Employee Compensation: A Guide for Global Employers
Need help onboarding international talent?
- Competitive employee compensation can contribute to your talent acquisition efforts and increase employee retention and satisfaction in your team.
- There are several types of employee compensation, some of which aren't paid to the employee directly, like statutory benefits (medicare and social security taxes, unemployment insurance, and others).
- In global teams, you can consider compensation based on local rates, your headquarter's location, global rates, and more.
Great talent is at a premium, and employees know their worth. And although competitive pay isn't the only factor that can guarantee a happy workforce, 2023 has seen the biggest increases in salaries since 2008, according to SHRM.
The uncertainty we're facing, however, requires thoughtful budgeting and resource allocation, meaning that employers should have a strategic approach to planning employee compensation, especially in global teams.
In this article, you'll learn about different types of compensation, why a solid compensation plan benefits your company, and how to create a compensation package that will improve your chances of winning (and keeping) your employees.
What is employee compensation?
Employee compensation is the pay an employee receives in exchange for the work they do at a company. Also called remuneration, it includes both monetary and non-monetary rewards, such as paycheck (or base salary), mandatory benefits deducted from salaries, commissions, bonuses, stock options, and other perks.
Creating the right compensation package for each employee involves considering factors such as the job role, the company's goals, and industry benchmarks. Fair and competitive compensation can boost job satisfaction and help with talent acquisition and retention, especially in the context of today’s modern world of global hiring.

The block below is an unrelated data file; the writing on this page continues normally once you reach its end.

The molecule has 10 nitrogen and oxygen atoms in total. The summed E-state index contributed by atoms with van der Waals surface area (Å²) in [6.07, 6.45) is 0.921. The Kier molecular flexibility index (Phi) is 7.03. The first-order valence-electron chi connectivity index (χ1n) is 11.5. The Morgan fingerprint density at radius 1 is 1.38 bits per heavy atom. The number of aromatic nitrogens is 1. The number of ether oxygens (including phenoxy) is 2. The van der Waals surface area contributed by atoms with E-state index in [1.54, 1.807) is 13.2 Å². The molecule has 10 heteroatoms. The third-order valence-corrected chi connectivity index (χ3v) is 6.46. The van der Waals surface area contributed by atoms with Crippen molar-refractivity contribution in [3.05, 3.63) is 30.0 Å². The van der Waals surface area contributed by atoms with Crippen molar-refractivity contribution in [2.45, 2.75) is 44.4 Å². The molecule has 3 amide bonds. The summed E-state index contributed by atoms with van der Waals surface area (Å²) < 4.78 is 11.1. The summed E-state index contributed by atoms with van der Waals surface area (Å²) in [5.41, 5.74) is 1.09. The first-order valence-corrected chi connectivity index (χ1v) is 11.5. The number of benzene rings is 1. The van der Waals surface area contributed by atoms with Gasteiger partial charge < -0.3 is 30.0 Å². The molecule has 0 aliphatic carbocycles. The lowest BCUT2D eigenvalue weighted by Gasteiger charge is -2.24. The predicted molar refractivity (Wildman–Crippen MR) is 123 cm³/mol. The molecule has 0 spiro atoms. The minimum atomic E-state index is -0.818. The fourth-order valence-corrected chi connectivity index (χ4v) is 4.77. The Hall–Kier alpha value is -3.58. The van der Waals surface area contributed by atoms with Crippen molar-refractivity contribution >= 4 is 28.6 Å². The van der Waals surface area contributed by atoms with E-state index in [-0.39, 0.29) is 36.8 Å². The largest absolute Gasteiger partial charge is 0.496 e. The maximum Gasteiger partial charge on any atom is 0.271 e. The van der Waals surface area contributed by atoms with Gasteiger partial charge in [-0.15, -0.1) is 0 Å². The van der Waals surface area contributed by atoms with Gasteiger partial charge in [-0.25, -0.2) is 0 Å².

When running international teams, setting up the right compensation gets more complicated due to differences in living costs, cultural expectations, and laws in different countries. Understanding the different ways you can pay your team is crucial for building a great compensation program.
Types of employee compensation
The different forms of compensation are based on how the compensation gets packaged–either in cold hard cash or some sort of lifestyle perk.
In some cases, compensation depends on the type of contract (part-time vs. full-time employment) or employee performance.
Direct compensation (base pay)
Direct compensation refers to the money an employee receives for their work, either in hourly wages or annual salary.
Also known as base pay (vs. gross pay, which refers to the total compensation, including benefits), direct compensation gets paid to employees on a specific payroll schedule: monthly, bi-weekly, weekly, etc.
Hourly wages refer to the amount paid to a worker based on how many hours they’ve worked during a pay period. Wages are the most common way to pay temporary or part-time employees and employees in the hospitality or construction industry. If you pay your employees in hourly wages, you’ll have to:
- Pay any overtime hours (you’re required to by law)
- Comply with minimum wage law requirements (which vary by country)
Salary is a fixed sum of money an employer pays to their employee regularly to compensate for the work they’ve done. It’s the most common way of paying full-time employees and indicates a long-term commitment between the employer and the employee.
When signing the employment agreement, parties involved agree on an annual salary the employer pays in 12, 24, or more pay periods in a calendar year. You also need to honor local minimum wage regulations when determining how much you’ll pay your employee but do not have to track and pay overtime hours.